FMW and Equality: A History, January 2021

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Friends Meeting of Washington (FMW)’s efforts against racism have been very much like our efforts for peace—episodic, often driven by the leading of a single individual, and focused more on policy than on aiding individuals. We have taken numerous short-term actions, and a (very) few actions that created long-term change.

In general, most of our efforts fall into the category of “doing for” rather than “doing with.” Friends Meeting of Washington is, and was from the beginning, a mostly white congregation. Racism was perceived largely by Meeting members as a Black problem rather than caused and sustained by whites.

There have been individual members who lived the testimony of equality, and some committee work that sought to reach out as a community to our neighbors as neighbors. Most of that work occurred around the Civil Rights movement of the 1950’s and 1960’s, and then was renewed in the late 1980s. It continues to this day, as Friends work to more deeply understand our own prejudices and assumptions and take steps to correct them and be good neighbors to our DC community.

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FMW’s Peace Committee was formed in 1931; they changed their name to the Peace and Race Relations committee in 1932 because the NAACP was holding its convention in DC and the committee wanted to invite the “ladies” to tea. This apparently went quite well, but did not result in any substantial connections or work going forward.

Our first secretary of the Meeting was Margaret Jones. She was white, and had a Black friend, Lucy Diggs Stowe, who was Dean of Women at Howard University. Together, the two of them went to the Willard Hotel sometime in the 1930s and integrated their dining room through the radical act of eating lunch together. Margaret was the first of many individuals at FMW who would quietly and fearlessly work against racism.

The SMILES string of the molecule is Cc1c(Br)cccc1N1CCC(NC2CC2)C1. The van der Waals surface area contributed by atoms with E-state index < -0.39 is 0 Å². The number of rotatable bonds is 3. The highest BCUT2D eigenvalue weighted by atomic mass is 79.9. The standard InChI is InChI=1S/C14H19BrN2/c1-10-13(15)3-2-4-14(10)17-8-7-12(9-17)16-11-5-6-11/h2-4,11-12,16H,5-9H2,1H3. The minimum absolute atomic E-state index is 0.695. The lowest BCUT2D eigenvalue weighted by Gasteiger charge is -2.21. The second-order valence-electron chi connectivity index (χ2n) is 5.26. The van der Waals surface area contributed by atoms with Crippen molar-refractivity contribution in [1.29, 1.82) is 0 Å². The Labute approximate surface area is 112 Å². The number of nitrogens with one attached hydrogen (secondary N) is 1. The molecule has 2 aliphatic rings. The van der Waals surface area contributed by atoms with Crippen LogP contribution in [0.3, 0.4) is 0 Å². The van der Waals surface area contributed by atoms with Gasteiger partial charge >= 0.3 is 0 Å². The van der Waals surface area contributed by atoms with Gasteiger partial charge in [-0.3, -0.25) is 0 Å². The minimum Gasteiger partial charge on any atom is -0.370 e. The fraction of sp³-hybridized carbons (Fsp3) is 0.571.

Our first standing committee appointed in 1931 was the Philanthropic Committee—which was all women, doing good works. They joined the Family Service Society and basically filled needs, bringing baskets of things to families all over the city. But they also wrote to President Roosevelt and the Attorney General in 1936 and 1937 asking them to appoint a Black judge to the bench of the District Police Court. In 1949, they wrote to the National Park Service asking for places for Black people to eat, sleep and get a drink of water in the parks. In 1952, they asked DC for an integrated fire department. They also, according to FMW historian Barbara Nnoka, worked long and hard advocating for school integration in 1952-53 (before Brown v. the Board of Education). 

Meanwhile, the International Student House of Washington, DC began in 1934 when a small group of DC-based Quakers explored how they might make a contribution to peace and a better understanding among people of diverse national backgrounds. This was the year that saw the consolidation of power by Hitler in Germany, the continuing reign of terror by Stalin in the Soviet Union, the Spanish civil war, the brutal occupation of China by Japan, and open racism in the United States. While the Quakers realized they could not directly address the ills that confronted the world at that time, they concluded that contributions to real peace could result from contacts between ordinary people, particularly young adults.  Moreover, they came to believe that the customs of segregation observed here in the nation’s capital, which shut the doors of most rooming houses, hotels and restaurants to people of color, could be remedied by practical action. Their discussions led to the establishment of ISH DC in 1936. In the height of the Depression, FMW Friends often invited students staying there to come for a meal. The minutes are full of delightful reports of these dinners, which must have been a lot of fun. ISH DC is one of the few long-term, ongoing achievements of DC Friends.